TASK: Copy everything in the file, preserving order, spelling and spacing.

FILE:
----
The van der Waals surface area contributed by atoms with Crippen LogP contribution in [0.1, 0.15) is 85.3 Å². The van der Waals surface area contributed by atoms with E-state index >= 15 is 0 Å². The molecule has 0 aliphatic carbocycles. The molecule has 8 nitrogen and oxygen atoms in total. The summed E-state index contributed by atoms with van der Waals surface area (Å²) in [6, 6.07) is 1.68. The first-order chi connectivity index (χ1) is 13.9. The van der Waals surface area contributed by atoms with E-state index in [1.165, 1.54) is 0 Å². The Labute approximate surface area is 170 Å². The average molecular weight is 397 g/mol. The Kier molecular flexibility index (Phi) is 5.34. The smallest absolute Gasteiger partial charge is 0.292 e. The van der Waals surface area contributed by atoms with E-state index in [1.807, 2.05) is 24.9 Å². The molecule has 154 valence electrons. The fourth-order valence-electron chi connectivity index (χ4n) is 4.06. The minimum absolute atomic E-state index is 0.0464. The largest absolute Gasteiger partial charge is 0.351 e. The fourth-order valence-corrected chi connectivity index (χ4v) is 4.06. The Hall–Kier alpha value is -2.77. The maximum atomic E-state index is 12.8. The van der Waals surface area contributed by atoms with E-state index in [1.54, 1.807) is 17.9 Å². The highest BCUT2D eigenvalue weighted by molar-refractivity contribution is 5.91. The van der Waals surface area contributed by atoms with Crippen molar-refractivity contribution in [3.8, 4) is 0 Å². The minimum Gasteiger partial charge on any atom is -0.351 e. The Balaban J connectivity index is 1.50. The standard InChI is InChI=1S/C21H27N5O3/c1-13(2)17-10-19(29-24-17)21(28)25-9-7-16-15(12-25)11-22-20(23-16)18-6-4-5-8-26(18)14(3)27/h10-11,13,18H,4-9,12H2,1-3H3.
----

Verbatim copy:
The van der Waals surface area contributed by atoms with Crippen LogP contribution in [0.1, 0.15) is 85.3 Å². The van der Waals surface area contributed by atoms with E-state index >= 15 is 0 Å². The molecule has 0 aliphatic carbocycles. The molecule has 8 nitrogen and oxygen atoms in total. The summed E-state index contributed by atoms with van der Waals surface area (Å²) in [6, 6.07) is 1.68. The first-order chi connectivity index (χ1) is 13.9. The van der Waals surface area contributed by atoms with E-state index in [1.165, 1.54) is 0 Å². The Labute approximate surface area is 170 Å². The average molecular weight is 397 g/mol. The Kier molecular flexibility index (Phi) is 5.34. The smallest absolute Gasteiger partial charge is 0.292 e. The van der Waals surface area contributed by atoms with E-state index in [1.807, 2.05) is 24.9 Å². The molecule has 154 valence electrons. The fourth-order valence-electron chi connectivity index (χ4n) is 4.06. The minimum absolute atomic E-state index is 0.0464. The largest absolute Gasteiger partial charge is 0.351 e. The fourth-order valence-corrected chi connectivity index (χ4v) is 4.06. The Hall–Kier alpha value is -2.77. The maximum atomic E-state index is 12.8. The van der Waals surface area contributed by atoms with E-state index in [1.54, 1.807) is 17.9 Å². The highest BCUT2D eigenvalue weighted by molar-refractivity contribution is 5.91. The van der Waals surface area contributed by atoms with Crippen molar-refractivity contribution in [3.8, 4) is 0 Å². The minimum Gasteiger partial charge on any atom is -0.351 e. The Balaban J connectivity index is 1.50. The standard InChI is InChI=1S/C21H27N5O3/c1-13(2)17-10-19(29-24-17)21(28)25-9-7-16-15(12-25)11-22-20(23-16)18-6-4-5-8-26(18)14(3)27/h10-11,13,18H,4-9,12H2,1-3H3.